Ralph S. Lucardi

Picture of Ralph S. Lucardi RALPH S. LUCARDI, born the day after Christmas, 1919, in "The Patch", North Agawam, Massachusetts. He graduated from American International College, Springfield, Massachusetts, in 1942 with a B.S. in Chemistry. After Pearl Harbor, he enlisted as an Aviation Cadet and trained in Class 43-J, getting his wings and commission at Napier Field, Dothan, Alabama. After a month's flying P-47G's in RTU at Perry Field, Alabama, he went directly to combat with the 57th Fighter Group in Italy.

The famed 57th had provided close air support in P-40's to allies all across the North African desert and had worked its way up through Sicily to Italy, where the first jugs arrived just prior to the outfit's move to Corsica. From Corsica, the 57th was charged with the responsibility of "Operation Strangle", cutting off communications and supplies to enemy forces in Italy.

Lucardi flew 111 missions dive-bombing, strafing and otherwise providing close air support for ground troops. He was awarded the Distinguished Flying Cross for leading a dive-bombing and strafing mission against the enemy airdrome at Ghedi, Italy, where he was directly responsible for the destruction of 14 enemy aircraft. He also earned the Air Medal with 3 oak leaf clusters.

After combat, Lucardi rotated to the U.S., married Jane M. O'Malley, and along with combat buddies Captains Chad Reade and Allen Sanderson, ran the Fighter Gunnery School at Las Vegas Army Air Field, Nevada, flying P-39's, P-63's and AT-6's.

Returning to civilian life in December, 1945, Lucardi entered the Graduate School at the University of Massachusetts; earned a Master's Degree in Physical Chemistry; and later worked as a Research Chemist for a subsidiary of the Johnson and Johnson Co.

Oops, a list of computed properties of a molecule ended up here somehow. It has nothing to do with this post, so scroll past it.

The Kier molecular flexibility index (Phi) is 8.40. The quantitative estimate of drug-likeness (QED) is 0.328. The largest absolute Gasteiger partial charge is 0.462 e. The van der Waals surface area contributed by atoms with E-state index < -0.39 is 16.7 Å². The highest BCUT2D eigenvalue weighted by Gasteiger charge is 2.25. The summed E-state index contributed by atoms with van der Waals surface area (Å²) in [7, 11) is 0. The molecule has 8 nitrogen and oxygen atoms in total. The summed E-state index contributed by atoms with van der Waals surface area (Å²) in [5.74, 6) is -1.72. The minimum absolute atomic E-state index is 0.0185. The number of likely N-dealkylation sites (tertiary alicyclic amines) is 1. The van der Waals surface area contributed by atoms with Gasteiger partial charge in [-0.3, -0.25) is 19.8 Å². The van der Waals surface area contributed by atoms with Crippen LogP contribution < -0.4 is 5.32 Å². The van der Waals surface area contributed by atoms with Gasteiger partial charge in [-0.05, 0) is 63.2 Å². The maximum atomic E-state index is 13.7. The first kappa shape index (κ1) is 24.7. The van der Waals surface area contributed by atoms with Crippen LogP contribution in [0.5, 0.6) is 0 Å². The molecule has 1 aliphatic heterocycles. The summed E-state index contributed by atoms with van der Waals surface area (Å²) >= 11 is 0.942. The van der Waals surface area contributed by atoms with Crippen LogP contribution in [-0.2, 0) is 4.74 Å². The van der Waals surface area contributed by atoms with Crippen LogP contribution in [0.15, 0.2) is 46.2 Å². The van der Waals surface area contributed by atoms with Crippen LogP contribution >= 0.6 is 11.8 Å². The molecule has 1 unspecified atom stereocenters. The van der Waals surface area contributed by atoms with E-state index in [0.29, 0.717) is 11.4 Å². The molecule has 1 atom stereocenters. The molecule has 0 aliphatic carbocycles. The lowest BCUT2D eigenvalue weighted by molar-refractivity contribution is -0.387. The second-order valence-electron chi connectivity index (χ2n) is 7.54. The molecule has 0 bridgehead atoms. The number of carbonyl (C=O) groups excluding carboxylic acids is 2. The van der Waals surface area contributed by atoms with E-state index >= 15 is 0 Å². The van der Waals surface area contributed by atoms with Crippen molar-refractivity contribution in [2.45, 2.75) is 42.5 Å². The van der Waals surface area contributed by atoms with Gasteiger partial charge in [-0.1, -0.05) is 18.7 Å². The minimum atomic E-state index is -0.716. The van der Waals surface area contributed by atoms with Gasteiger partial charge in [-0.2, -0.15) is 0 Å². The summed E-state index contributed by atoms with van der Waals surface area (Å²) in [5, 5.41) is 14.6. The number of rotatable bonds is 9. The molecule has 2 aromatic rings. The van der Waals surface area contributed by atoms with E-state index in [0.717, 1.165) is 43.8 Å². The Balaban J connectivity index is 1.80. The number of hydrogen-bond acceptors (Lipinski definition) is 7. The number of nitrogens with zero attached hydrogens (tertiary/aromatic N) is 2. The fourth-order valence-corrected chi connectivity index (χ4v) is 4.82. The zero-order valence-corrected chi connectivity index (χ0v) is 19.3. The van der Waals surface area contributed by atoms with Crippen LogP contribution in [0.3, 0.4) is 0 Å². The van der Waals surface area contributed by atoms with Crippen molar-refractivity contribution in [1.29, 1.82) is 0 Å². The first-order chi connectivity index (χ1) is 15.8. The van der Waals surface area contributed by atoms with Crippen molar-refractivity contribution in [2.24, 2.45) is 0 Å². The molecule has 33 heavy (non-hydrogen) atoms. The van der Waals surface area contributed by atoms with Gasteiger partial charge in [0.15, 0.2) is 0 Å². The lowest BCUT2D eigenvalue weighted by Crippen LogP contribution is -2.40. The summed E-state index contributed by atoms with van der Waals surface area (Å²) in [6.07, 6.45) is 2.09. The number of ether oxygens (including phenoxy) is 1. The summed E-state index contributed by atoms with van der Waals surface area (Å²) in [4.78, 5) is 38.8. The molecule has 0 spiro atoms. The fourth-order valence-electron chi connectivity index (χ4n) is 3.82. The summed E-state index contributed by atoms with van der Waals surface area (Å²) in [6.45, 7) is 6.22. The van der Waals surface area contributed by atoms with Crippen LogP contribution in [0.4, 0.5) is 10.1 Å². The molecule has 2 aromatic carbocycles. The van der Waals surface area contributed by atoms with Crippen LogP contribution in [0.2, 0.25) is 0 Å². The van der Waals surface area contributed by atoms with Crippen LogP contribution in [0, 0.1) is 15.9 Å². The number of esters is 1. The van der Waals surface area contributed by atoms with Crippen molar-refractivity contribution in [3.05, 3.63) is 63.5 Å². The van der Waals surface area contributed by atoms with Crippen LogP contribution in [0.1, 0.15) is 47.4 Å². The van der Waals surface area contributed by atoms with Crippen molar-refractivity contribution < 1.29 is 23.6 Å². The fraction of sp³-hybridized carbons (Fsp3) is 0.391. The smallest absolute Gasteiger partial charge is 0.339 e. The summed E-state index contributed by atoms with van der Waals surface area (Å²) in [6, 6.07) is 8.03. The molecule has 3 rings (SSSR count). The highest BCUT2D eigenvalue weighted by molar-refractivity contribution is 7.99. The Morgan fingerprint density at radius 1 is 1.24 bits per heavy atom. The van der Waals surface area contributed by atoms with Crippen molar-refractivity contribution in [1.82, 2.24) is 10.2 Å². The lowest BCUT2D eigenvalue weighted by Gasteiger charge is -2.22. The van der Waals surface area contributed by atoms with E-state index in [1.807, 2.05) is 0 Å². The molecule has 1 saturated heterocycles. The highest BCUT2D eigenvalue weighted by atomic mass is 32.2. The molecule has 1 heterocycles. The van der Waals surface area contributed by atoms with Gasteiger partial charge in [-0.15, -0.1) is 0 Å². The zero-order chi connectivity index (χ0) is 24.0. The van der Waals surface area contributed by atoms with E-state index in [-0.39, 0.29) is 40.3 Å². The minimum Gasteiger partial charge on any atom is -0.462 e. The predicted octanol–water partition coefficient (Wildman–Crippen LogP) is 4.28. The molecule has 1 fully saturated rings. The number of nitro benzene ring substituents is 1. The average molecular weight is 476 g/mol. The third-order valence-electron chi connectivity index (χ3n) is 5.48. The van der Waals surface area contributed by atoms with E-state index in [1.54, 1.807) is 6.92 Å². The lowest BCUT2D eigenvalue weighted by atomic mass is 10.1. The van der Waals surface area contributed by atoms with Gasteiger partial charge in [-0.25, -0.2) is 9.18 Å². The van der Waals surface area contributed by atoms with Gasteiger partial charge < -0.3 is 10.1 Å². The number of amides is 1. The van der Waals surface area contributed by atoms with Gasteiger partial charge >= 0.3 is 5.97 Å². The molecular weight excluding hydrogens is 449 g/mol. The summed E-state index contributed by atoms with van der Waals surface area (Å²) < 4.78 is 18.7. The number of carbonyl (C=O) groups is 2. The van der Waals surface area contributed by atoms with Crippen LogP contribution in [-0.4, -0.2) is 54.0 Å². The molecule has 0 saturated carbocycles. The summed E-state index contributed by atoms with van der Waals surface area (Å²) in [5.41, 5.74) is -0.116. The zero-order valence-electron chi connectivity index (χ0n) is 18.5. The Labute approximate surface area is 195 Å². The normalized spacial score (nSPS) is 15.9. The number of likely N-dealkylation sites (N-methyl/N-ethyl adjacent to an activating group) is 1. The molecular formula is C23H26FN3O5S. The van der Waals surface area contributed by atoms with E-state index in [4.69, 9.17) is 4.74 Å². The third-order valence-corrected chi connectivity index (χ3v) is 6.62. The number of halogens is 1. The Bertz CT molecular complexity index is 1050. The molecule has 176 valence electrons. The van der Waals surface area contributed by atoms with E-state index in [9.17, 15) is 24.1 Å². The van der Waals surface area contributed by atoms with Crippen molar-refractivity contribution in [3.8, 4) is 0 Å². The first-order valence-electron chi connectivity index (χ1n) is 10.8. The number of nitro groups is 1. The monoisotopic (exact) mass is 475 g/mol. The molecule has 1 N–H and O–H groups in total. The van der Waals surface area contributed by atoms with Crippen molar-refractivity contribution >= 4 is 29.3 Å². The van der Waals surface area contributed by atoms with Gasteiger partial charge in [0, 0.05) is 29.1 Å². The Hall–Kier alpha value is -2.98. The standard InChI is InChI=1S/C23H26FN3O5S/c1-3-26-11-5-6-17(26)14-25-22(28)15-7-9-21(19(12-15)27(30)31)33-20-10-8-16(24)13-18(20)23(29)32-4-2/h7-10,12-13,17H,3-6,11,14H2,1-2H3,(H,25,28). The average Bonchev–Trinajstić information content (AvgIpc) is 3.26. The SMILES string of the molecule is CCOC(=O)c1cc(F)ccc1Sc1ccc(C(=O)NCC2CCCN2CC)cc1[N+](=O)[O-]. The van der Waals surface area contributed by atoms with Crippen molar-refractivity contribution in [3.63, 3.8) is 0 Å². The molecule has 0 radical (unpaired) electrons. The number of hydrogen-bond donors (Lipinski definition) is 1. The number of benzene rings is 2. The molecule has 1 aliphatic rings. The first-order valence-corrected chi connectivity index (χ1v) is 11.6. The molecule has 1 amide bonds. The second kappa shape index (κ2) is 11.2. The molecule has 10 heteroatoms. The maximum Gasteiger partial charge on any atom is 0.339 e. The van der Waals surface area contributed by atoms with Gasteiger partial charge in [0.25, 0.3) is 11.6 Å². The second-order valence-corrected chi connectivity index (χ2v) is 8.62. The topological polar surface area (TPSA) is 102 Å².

During Korea, he rejoined the Air Force, trained in Biological Warfare with the Army, put in a tour at the Pentagon, and worked on Aircraft Escape Systems at Wright Patterson AFB, Ohio. Eventually moving to the electronics field, he joined the 425L Program of the Electronics System Division, Air Force Research and Development Command. The 425L Project Office was charged with the responsibility of designing, developing, and testing of the NORAD Combat Operations Center as well as the design and construction of the Combat Center itself, deep in the heart of Cheyenne Mountain, Colorado Springs, Colorado.

After the 425L Project was successfully completed, Lucardi was appointed Chief of the Contract Management Office for the administration of all Federal Contract Research Centers ("Think Tanks") contracts for the Electronics Systems Division, Air Force Systems Command. It was from this assignment that he was promoted to Colonel and received the Legion of Merit.

Col. Lucardi retired from the Air Force in March, 1972 and makes his home in Suffield, Connecticut.

List of all P47 Pilots:
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Pilot Name Biography Summary
John Abbotts P-47 transition followed at Pocatello, Idaho and Greenville, Texas after which he was assigned to the 56th Fighter Group in England. When the news of his arrival reached Berlin, Hitler retired to his bunker with his cyanide capsule and revolver. Eva found the news equally depressing.